Does anybody have a good example of a Functor in Python?

When you say "functor" are you using the term in the C++ sense (i.e. a callable object) or something else?

And would a good example be the most simple one that shows you how to create one or something that shows you where they'd be useful?

Here is a typical example:

class Accumulator(object):
    '''
    remembers self.n
     __call__() allows the class instance to be called as a function
    '''
    def __init__(self, n=0):
        self.n = n
    def __call__(self, x):
        self.n += x
        return self.n

# create an instance and initialize data = 4
acc = Accumulator(4)
# remembers 4 and adds 5
print(acc(5))  # 9
# remembers 9 and adds 2
print(acc(2))  # 11
# remembers 11 and adds 9
print(acc(9))  # 20

# a bit more complex
print(acc(acc(10)))   # 60

I wrote a code snippet some time ago with a base class for functors in python, click here. I use this class quite often to code reasonably-sized tasks which can be divided into smaller tasks sharing a temporary common state.

As an example, the following code defines a functor to count the number of lines of code (LOC) in the standard library.

#!/usr/bin/env python
# -*-coding: utf8-*-
from __future__ import (absolute_import, division,
                        print_function, unicode_literals)

__doc__ = '''
'''
from functors import functor
import io, os

class count_stdlib_LOC(functor):
    def __call__(self):
        result = 0
        for filename in self.python_source_files():
            result += sum(1 for line in io.open(filename, 'rb'))
        return result

    def python_source_files(self):
        root = self.get_stdlib_dir()
        for dir, subdirs, files in os.walk(root):
            for f in files:
                if f.endswith('.py'):
                    yield os.path.join(dir, f)
            subdirs[:] = [d for d in subdirs if not d.endswith('-packages')]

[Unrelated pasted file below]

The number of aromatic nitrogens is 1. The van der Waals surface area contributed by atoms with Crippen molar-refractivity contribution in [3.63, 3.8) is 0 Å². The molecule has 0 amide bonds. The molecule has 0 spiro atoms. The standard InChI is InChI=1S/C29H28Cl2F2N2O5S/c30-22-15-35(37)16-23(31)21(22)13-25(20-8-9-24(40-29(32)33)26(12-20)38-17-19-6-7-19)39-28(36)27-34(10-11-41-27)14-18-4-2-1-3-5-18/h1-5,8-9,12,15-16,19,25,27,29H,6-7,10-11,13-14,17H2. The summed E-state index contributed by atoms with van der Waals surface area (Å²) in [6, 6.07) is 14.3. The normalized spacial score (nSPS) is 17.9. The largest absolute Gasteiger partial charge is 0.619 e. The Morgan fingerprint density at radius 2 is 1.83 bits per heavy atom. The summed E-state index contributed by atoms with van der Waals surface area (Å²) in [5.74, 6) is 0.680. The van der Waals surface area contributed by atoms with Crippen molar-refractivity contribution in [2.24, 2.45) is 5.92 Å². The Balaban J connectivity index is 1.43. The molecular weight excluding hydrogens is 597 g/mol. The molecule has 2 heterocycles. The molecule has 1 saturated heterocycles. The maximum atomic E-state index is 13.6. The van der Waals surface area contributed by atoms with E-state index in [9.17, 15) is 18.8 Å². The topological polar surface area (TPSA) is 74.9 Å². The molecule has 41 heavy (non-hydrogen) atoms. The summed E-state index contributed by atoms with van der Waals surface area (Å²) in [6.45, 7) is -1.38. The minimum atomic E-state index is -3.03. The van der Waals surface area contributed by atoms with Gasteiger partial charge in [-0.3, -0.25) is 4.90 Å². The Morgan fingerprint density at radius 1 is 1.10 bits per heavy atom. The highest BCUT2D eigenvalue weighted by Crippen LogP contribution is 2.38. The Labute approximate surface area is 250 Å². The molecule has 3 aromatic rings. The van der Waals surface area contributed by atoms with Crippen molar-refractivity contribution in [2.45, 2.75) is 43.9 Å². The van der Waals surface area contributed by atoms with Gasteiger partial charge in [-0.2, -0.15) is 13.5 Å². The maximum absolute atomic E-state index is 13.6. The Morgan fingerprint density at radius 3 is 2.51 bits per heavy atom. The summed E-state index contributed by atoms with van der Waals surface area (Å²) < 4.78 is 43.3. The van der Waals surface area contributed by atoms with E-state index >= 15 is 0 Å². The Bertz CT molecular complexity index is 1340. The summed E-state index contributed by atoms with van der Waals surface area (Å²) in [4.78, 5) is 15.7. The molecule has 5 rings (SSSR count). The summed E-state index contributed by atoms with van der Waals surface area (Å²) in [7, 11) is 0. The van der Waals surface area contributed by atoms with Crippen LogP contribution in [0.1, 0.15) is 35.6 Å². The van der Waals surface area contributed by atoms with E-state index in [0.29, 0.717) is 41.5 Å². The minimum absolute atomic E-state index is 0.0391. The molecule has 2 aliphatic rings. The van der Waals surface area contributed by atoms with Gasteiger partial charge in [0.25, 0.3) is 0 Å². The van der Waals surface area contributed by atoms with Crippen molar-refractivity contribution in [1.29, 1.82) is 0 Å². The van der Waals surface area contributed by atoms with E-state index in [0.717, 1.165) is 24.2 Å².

def get_stdlib_dir(self):
        from distutils.sysconfig import get_python_lib
        return get_python_lib(standard_lib=True)

if __name__ == '__main__':
    print(count_stdlib_LOC())

""" my output -->
242389
"""

In my model, subclassing functor creates a callable instead of a class. Every time count_stdlib_LOC() is called, a new instance is created and the __call__() method is executed.

The advantage of having a functor instead of a function is that the task can be split into smaller tasks ran by other methods. This provides a handy way to encapsulate helper functions. These functions can share variables stored in self, which exist only during the execution of the task. The functor thus provides a short-lived namespace for the task.

These functors can be called recursively and different calls can be made by different threads. Object initialization is made in the __call__() method.

Edit: bugfix

Edited 2 Years Ago by Gribouillis

Another example using a typical closure function ...

''' func_functor_strip_char1.py
a Python closure function mimics a functor
a functor can remember initial information
'''

def strip_characters(chrs):
    '''
    a functor to strip characters in chrs from string mystr
    '''
    def inner(mystr):
        return ''.join(c for c in mystr if c not in chrs)
    return inner


# name the functor, pass initial data
strip_punctuations = strip_characters(',;:.?!')

s = 'Please, strip punctuations from this string!'
print(strip_punctuations(s))

# name another functor
strip_vowels = strip_characters('aeiouAEIOU')

s2 = 'Extra special consideration is given today'
print(strip_vowels(s2))

''' result...
Please strip punctuations from this string
xtr spcl cnsdrtn s gvn tdy
'''
This question has already been answered. Start a new discussion instead.